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October 12, 2016 - 11:21am

Gregg & Debbie McAllister, 21 Ross Street, Batavia, Tender Loving Care

posted by Howard B. Owens in landmark society, batavia, preservation.


Gregg & Debbie McAllister

21 Ross Street, Batavia

Tender Loving Care

This elegant Classical Revival home was built in 1904 by Batavia jeweler CC Bradley on property he purchased from Dean Richmond.  Mr. Bradley commissioned architect M.P. Hyde. Located just north of the Richmond Memorial Library, the house remains largely unchanged over the decades.  In 1956, CC Bradley, Jr. moved in to the family home.

In 1992 Gregg & Debbie McAllister purchased the property. In keeping with the traditional colors of the Classical Revival style of the early 1900s, they chose a three color paint scheme: yellow body, cream trim, and forest green accent.  The McAllisters believe that the house has always been yellow. The dark green is to replicate copper, which would have been used in original Classical Revival architecture.  The copper would weather to a green patina.  The house is a study in contrasts of light and dark; light and heavyDistinguishing exterior features include the dormers with palladium windows. The McAllister installed custom made replicas when the original windows rotted.

Extensive architectural embellishments include Greek revival corner returns on the dormers and decorative brackets under the eaves.

Ionic round columns support the porch roof.  Fluted square pilasters with Ionic caps adorn the corners of the house. Three round Ionic columns flank each side of the porch entryway. The frieze boards are lined with dentils.

A porch swing invites visitors to enjoy the shade. Turned balusters frame the porch. Natural wood bead-board covers the porch ceiling.

A two-story round bay window graces the north side of the house. Note the custom made curved rain gutter and the curved clapboards.

On the south side, a square bay window contains leaded beveled glass.  On the western, rear side of the house, the McAllisters added small deck off of the back door. A screened-in sun porch was attached in 1955. The Bradleys built an attached garage on the north side of the house and deeded the original detached carriage house to their neighbor. The garage is adorned with leaded glass, diamond-paned windows which were relocated from the living room.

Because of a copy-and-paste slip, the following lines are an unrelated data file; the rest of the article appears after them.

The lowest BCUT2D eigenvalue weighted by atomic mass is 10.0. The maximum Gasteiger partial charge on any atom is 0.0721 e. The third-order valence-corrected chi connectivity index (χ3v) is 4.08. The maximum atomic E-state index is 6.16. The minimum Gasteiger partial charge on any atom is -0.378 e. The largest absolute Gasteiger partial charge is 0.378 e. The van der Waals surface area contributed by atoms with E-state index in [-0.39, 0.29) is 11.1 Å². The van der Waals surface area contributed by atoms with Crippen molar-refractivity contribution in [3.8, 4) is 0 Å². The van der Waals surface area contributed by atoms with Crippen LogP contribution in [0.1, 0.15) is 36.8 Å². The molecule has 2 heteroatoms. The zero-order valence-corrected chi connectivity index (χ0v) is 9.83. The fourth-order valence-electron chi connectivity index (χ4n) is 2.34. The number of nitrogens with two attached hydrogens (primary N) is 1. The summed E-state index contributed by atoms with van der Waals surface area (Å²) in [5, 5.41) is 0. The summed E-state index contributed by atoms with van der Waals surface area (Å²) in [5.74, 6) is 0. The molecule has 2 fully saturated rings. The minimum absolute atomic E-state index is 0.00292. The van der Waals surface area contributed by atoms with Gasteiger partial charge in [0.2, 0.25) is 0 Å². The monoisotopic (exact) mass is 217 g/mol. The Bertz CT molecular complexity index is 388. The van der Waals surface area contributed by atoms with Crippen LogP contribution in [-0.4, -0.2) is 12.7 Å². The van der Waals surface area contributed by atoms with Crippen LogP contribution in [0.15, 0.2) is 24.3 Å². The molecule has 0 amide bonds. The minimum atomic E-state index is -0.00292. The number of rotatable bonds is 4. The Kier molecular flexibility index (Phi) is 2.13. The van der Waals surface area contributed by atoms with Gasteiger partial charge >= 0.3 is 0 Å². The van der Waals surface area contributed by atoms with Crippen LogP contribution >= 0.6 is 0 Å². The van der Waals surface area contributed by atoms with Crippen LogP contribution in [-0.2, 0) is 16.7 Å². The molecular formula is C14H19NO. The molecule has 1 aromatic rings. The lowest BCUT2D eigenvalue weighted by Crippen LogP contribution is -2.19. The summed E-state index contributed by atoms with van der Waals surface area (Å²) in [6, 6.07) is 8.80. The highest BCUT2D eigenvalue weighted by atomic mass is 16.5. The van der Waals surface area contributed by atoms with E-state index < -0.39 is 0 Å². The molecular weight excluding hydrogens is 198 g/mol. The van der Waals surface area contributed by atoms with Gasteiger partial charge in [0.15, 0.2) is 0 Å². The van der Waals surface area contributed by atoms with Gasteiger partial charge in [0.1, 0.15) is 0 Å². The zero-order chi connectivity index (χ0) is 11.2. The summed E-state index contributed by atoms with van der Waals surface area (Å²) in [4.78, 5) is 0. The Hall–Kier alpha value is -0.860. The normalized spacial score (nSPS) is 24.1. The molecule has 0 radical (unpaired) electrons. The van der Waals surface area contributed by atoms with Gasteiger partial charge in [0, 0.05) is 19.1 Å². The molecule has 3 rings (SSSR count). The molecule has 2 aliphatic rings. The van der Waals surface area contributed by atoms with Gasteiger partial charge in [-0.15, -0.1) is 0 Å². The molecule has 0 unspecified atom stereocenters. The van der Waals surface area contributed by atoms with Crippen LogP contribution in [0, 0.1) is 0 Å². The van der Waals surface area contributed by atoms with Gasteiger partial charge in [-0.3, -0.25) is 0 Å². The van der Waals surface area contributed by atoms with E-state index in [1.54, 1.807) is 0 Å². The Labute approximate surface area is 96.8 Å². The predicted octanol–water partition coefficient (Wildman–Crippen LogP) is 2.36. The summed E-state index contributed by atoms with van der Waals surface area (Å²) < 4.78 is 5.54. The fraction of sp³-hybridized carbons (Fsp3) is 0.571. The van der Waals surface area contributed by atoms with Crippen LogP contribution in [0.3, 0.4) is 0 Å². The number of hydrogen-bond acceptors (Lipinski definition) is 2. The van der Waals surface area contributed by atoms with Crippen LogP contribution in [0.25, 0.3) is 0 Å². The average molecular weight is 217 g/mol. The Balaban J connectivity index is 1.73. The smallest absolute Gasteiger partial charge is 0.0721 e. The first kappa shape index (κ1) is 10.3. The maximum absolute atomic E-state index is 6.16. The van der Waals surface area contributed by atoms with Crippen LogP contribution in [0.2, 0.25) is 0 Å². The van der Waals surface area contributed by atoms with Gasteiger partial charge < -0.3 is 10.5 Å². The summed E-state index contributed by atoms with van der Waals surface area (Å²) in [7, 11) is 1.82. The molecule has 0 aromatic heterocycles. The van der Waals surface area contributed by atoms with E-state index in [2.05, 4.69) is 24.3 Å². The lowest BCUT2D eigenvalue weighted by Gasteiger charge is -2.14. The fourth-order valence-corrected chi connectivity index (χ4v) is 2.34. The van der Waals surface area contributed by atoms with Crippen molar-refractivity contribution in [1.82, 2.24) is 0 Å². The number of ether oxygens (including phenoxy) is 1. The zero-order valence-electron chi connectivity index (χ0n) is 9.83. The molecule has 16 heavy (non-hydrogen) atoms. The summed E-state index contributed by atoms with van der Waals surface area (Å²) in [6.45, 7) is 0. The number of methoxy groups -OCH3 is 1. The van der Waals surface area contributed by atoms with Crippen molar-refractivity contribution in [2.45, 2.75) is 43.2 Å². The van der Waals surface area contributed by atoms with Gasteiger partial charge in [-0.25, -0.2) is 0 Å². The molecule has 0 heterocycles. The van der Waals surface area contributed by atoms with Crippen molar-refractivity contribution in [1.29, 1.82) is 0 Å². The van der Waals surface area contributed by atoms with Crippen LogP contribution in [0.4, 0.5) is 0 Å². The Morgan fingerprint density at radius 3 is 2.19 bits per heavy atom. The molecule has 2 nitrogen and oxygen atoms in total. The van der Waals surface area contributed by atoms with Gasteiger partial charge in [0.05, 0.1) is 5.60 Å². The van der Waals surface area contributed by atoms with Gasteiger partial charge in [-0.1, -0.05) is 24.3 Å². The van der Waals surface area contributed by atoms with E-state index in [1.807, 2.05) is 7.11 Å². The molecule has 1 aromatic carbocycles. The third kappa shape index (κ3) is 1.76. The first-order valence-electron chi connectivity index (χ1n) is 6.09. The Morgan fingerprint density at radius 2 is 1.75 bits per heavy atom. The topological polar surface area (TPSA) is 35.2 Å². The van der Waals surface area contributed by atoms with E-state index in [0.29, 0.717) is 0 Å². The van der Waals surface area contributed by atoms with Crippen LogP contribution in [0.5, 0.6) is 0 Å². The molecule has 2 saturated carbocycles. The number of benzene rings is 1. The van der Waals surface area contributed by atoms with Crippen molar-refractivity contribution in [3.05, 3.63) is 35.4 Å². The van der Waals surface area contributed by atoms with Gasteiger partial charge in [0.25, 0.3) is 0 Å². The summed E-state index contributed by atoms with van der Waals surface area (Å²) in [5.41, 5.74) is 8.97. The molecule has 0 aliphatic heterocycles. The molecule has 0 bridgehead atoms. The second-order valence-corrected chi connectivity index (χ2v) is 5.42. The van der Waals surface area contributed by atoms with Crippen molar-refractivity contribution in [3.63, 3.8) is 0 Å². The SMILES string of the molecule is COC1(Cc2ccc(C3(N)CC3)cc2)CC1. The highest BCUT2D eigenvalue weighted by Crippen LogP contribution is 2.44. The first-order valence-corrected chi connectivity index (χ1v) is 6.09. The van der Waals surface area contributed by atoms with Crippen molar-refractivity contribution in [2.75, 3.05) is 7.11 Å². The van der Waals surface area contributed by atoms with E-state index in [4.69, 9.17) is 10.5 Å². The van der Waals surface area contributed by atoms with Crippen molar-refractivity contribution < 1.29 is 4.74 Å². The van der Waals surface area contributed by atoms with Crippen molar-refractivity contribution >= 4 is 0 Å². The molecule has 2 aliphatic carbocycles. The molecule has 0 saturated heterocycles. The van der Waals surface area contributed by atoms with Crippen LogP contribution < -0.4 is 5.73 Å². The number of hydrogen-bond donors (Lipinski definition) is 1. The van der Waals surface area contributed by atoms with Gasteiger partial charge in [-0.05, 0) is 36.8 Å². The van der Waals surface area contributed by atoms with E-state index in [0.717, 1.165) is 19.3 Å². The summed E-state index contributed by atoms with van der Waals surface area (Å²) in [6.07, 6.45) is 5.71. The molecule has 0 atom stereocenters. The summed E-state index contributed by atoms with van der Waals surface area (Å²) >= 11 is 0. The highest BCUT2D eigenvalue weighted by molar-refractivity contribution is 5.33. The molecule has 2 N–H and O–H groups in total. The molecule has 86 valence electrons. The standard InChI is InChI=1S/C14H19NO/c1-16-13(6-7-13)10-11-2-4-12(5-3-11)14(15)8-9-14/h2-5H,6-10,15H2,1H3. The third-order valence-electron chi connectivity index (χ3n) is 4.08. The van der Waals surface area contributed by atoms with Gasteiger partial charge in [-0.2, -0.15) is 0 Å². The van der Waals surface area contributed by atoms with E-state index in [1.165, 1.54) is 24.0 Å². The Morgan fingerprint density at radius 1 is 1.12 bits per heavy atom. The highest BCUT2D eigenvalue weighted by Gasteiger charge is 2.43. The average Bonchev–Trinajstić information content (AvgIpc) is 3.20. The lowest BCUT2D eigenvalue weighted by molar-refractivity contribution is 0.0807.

The paneled front door is surrounded by sidelights and a transom made of leaded, beveled glass.  A heavy entablature perches above the Ionic pilasters flanking the sides.

The entry way is wood paneled.  One of many original light fixtures makes this cozy entryway even more inviting.  From the interior of the home, one can fully appreciate the ornate leaded glass surrounding the front door.

The sweeping staircase in the foyer leads to a landing with a bank of leaded glass windows. The glass in these windows are tinted a pale lavender.

Among the many intricate flourishes of the staircase are a curved railing at the landing return another decorative curve around the corner and another curve at the bottom of the railing.  A wave pattern adorns the stringer.  Delicate, turned spindles grace the balustrade. Fluted round newel and Ionic newel cap.

Given the sum of its parts, the grand staircase makes quite an impression.  Tucked underneath the staircase is a charming little powder room. This is the original sink. When it was evident that it would eventually need to be replaced, Debbie had the good fortune to find the exact same model at a salvaged home parts store. The sink still has the original faucets. The powder room has its original door knob and original light fixture.